Ms. Kyricos

Mia Kyricos

Founder and President

Kyricos & Associates, LLC

Mia Kyricos is president and founder of Kyricos & Associates, LLC, a boutique advisory firm providing strategic guidance to wellness-driven hospitality, tourism and lifestyle companies.

Most recently, Ms. Kyricos was Chief Brand Officer of Spafinder Wellness, Inc.®, the world’s largest marketing, gifting and incentives company for the wellness industry, where she created the company’s core “Wellness 365™” brand philosophy offering expertise across (8) categories of wellness (Fitness, Nutrition, Healing, Mindset, Beauty, Play, Caring and Relationships) and founded the global Wellness Travel Awards program. She also served as the company’s spokesperson and oversaw marketing, advertising, strategic partnerships, communications and research, including its well-known State of Wellness Travel and Global Spa and Wellness Trend Forecasts.

Previously Ms. Kyricos was vice president of Core Performance, the workplace wellness division of EXOS, where she directed company operations and related deployments on the campuses of Fortune 500 clients. She also served as director of global spa brands for Starwood Hotels and Resorts Worldwide where she created (6) international spa brands for the corporation’s Le Meridien, Sheraton, St. Regis, Westin, W and Luxury Collection hotel brands, and oversaw the Starwood Spa Collection marketing program, inclusive of 60 premier hotel/resort spas across 26 countries.

With over 20 years of experience including work for other lifestyle brands including Canyon Ranch Health Resorts and Exhale Mind Body Spas, Ms. Kyricos is a globally-respected business leader and wellness travel and lifestyle expert. She is a frequent speaker and contributing writer to hospitality, tourism and wellness-related publications and associations worldwide. Her work and expertise has been featured in popular business and trade publications including The New York Times, CNN, Smart Money, The Skift Report, Real Simple, Hotel Business, Travel Weekly, Lodging, Spa Business, Spa China, Market Watch, Healing Arts and more.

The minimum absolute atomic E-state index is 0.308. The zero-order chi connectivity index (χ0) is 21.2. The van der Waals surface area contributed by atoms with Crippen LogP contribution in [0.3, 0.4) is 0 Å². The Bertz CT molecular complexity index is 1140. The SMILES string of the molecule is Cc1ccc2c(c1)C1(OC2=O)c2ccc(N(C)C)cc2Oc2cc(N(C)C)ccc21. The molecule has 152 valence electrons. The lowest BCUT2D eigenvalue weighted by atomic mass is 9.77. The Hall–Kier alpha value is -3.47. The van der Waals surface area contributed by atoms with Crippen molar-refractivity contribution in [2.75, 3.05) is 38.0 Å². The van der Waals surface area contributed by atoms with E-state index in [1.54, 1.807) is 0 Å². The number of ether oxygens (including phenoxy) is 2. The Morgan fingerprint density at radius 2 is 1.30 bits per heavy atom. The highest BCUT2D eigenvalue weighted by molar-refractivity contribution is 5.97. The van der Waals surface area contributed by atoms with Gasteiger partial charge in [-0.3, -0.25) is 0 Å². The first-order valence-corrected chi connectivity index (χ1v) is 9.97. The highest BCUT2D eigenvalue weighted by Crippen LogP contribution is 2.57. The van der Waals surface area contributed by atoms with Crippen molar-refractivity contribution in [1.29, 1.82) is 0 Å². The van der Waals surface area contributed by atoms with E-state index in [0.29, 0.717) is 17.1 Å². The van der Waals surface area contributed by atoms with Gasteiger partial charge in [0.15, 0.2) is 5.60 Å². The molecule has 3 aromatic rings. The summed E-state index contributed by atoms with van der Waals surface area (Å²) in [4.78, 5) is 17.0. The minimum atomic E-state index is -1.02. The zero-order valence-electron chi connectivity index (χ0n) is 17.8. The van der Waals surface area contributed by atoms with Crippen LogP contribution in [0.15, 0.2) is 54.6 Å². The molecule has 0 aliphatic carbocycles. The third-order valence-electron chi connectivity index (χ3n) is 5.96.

Ms. Kyricos holds a Masters of Management in Hospitality Administration (MMH) from Cornell University, and a Bachelor’s Degree (BA) in International Relations from Wheaton College. She sits on the Boards of the Global Wellness Summit (GWS) and the University of California Irvine (UCI) Spa Management & Hospitality Certificate Program, is Chair of the Wellness Communities Initiative for the Global Wellness Institute (GWI) and serves as a US Ambassador for Global Wellness Day.

Please visit http://www.kyricos.com for more information.

Ms. Kyricos can be contacted at 207-200-3683 or mia@kyricos.com

Coming Up In The November Online Hotel Business Review




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Feature Focus
Architecture & Design: Authentic, Interactive and Immersive
If there is one dominant trend in the field of hotel architecture and design, it’s that travelers are demanding authentic, immersive and interactive experiences. This is especially true for Millennials but Baby Boomers are seeking out meaningful experiences as well. As a result, the development of immersive travel experiences - winery resorts, culinary resorts, resorts geared toward specific sports enthusiasts - will continue to expand. Another kind of immersive experience is an urban resort – one that provides all the elements you'd expect in a luxury resort, but urbanized. The urban resort hotel is designed as a staging area where the city itself provides all the amenities, and the hotel functions as a kind of sophisticated concierge service. Another trend is a re-thinking of the hotel lobby, which has evolved into an active social hub with flexible spaces for work and play, featuring cafe?s, bars, libraries, computer stations, game rooms, and more. The goal is to make this area as interactive as possible and to bring people together, making the space less of a traditional hotel lobby and more of a contemporary gathering place. This emphasis on the lobby has also had an associated effect on the size of hotel rooms – they are getting smaller. Since most activities are designed to take place in the lobby, there is less time spent in rooms which justifies their smaller design. Finally, the wellness and ecology movements are also having a major impact on design. The industry is actively adopting standards so that new structures are not only environmentally sustainable, but also promote optimum health and well- being for the travelers who will inhabit them. These are a few of the current trends in the fields of hotel architecture and design that will be examined in the November issue of the Hotel Business Review.